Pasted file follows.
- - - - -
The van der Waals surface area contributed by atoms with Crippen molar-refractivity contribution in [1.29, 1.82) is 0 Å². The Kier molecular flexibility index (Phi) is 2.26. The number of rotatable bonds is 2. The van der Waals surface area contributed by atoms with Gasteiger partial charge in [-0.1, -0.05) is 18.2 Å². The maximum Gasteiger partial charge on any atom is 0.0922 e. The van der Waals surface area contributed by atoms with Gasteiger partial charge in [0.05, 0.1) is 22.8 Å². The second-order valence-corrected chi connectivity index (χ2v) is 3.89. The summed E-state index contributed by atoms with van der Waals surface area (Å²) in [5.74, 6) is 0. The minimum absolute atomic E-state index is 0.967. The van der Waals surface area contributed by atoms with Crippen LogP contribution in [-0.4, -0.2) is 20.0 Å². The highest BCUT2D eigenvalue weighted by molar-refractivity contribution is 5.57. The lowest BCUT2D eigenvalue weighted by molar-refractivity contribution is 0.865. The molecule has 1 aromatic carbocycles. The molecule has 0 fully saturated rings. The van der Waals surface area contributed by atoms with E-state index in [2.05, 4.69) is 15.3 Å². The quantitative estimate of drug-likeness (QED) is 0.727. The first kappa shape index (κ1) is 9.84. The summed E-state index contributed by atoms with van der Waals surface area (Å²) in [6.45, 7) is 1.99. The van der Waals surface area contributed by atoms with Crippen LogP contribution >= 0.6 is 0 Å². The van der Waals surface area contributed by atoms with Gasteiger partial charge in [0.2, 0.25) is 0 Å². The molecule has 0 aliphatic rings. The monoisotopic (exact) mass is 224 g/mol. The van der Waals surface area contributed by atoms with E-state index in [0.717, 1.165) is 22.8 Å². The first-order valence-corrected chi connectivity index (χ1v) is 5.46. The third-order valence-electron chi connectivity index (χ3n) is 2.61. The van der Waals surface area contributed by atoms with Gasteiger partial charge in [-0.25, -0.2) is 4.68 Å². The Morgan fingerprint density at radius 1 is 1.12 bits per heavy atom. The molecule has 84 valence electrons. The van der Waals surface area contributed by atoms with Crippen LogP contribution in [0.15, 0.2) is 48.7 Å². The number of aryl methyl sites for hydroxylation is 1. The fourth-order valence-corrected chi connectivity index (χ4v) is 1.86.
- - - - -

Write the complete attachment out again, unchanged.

The van der Waals surface area contributed by atoms with Crippen molar-refractivity contribution in [1.29, 1.82) is 0 Å². The Kier molecular flexibility index (Phi) is 2.26. The number of rotatable bonds is 2. The van der Waals surface area contributed by atoms with Gasteiger partial charge in [-0.1, -0.05) is 18.2 Å². The maximum Gasteiger partial charge on any atom is 0.0922 e. The van der Waals surface area contributed by atoms with Gasteiger partial charge in [0.05, 0.1) is 22.8 Å². The second-order valence-corrected chi connectivity index (χ2v) is 3.89. The summed E-state index contributed by atoms with van der Waals surface area (Å²) in [5.74, 6) is 0. The minimum absolute atomic E-state index is 0.967. The van der Waals surface area contributed by atoms with Crippen LogP contribution in [-0.4, -0.2) is 20.0 Å². The highest BCUT2D eigenvalue weighted by molar-refractivity contribution is 5.57. The lowest BCUT2D eigenvalue weighted by molar-refractivity contribution is 0.865. The molecule has 1 aromatic carbocycles. The molecule has 0 fully saturated rings. The van der Waals surface area contributed by atoms with E-state index in [2.05, 4.69) is 15.3 Å². The quantitative estimate of drug-likeness (QED) is 0.727. The first kappa shape index (κ1) is 9.84. The summed E-state index contributed by atoms with van der Waals surface area (Å²) in [6.45, 7) is 1.99. The van der Waals surface area contributed by atoms with Crippen LogP contribution >= 0.6 is 0 Å². The van der Waals surface area contributed by atoms with Gasteiger partial charge in [0.2, 0.25) is 0 Å². The molecule has 0 aliphatic rings. The monoisotopic (exact) mass is 224 g/mol. The van der Waals surface area contributed by atoms with E-state index in [0.717, 1.165) is 22.8 Å². The first-order valence-corrected chi connectivity index (χ1v) is 5.46. The third-order valence-electron chi connectivity index (χ3n) is 2.61. The van der Waals surface area contributed by atoms with Gasteiger partial charge in [-0.25, -0.2) is 4.68 Å². The Morgan fingerprint density at radius 1 is 1.12 bits per heavy atom. The molecule has 84 valence electrons. The van der Waals surface area contributed by atoms with Crippen LogP contribution in [0.15, 0.2) is 48.7 Å². The number of aryl methyl sites for hydroxylation is 1. The fourth-order valence-corrected chi connectivity index (χ4v) is 1.86.